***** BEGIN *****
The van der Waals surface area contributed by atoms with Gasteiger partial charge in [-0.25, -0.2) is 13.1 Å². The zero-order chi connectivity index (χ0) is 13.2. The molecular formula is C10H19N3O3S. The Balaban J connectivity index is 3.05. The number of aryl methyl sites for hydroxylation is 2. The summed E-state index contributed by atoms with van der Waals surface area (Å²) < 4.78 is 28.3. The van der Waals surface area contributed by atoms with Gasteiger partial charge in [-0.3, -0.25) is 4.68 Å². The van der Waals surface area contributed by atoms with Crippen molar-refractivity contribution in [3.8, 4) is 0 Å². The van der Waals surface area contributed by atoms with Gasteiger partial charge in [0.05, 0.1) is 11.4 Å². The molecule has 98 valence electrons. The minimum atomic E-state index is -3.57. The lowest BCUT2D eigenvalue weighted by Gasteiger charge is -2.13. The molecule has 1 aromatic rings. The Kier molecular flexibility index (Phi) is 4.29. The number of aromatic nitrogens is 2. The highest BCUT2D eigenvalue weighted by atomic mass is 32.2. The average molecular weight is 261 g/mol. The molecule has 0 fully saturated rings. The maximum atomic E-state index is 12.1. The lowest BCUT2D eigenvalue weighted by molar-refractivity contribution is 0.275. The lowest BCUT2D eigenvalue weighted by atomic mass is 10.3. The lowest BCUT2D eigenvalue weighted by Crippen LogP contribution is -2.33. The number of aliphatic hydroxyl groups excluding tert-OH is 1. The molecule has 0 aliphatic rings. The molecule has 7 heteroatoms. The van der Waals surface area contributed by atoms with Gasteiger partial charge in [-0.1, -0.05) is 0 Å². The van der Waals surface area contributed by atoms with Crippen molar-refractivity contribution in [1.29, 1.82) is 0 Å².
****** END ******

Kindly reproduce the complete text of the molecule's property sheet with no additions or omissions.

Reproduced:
The van der Waals surface area contributed by atoms with Gasteiger partial charge in [-0.25, -0.2) is 13.1 Å². The zero-order chi connectivity index (χ0) is 13.2. The molecular formula is C10H19N3O3S. The Balaban J connectivity index is 3.05. The number of aryl methyl sites for hydroxylation is 2. The summed E-state index contributed by atoms with van der Waals surface area (Å²) < 4.78 is 28.3. The van der Waals surface area contributed by atoms with Gasteiger partial charge in [-0.3, -0.25) is 4.68 Å². The van der Waals surface area contributed by atoms with Crippen molar-refractivity contribution in [3.8, 4) is 0 Å². The van der Waals surface area contributed by atoms with Gasteiger partial charge in [0.05, 0.1) is 11.4 Å². The molecule has 98 valence electrons. The minimum atomic E-state index is -3.57. The lowest BCUT2D eigenvalue weighted by Gasteiger charge is -2.13. The molecule has 1 aromatic rings. The Kier molecular flexibility index (Phi) is 4.29. The number of aromatic nitrogens is 2. The highest BCUT2D eigenvalue weighted by atomic mass is 32.2. The average molecular weight is 261 g/mol. The molecule has 0 fully saturated rings. The maximum atomic E-state index is 12.1. The lowest BCUT2D eigenvalue weighted by molar-refractivity contribution is 0.275. The lowest BCUT2D eigenvalue weighted by atomic mass is 10.3. The lowest BCUT2D eigenvalue weighted by Crippen LogP contribution is -2.33. The number of aliphatic hydroxyl groups excluding tert-OH is 1. The molecule has 0 aliphatic rings. The molecule has 7 heteroatoms. The van der Waals surface area contributed by atoms with Gasteiger partial charge in [-0.1, -0.05) is 0 Å². The van der Waals surface area contributed by atoms with Crippen molar-refractivity contribution in [1.29, 1.82) is 0 Å².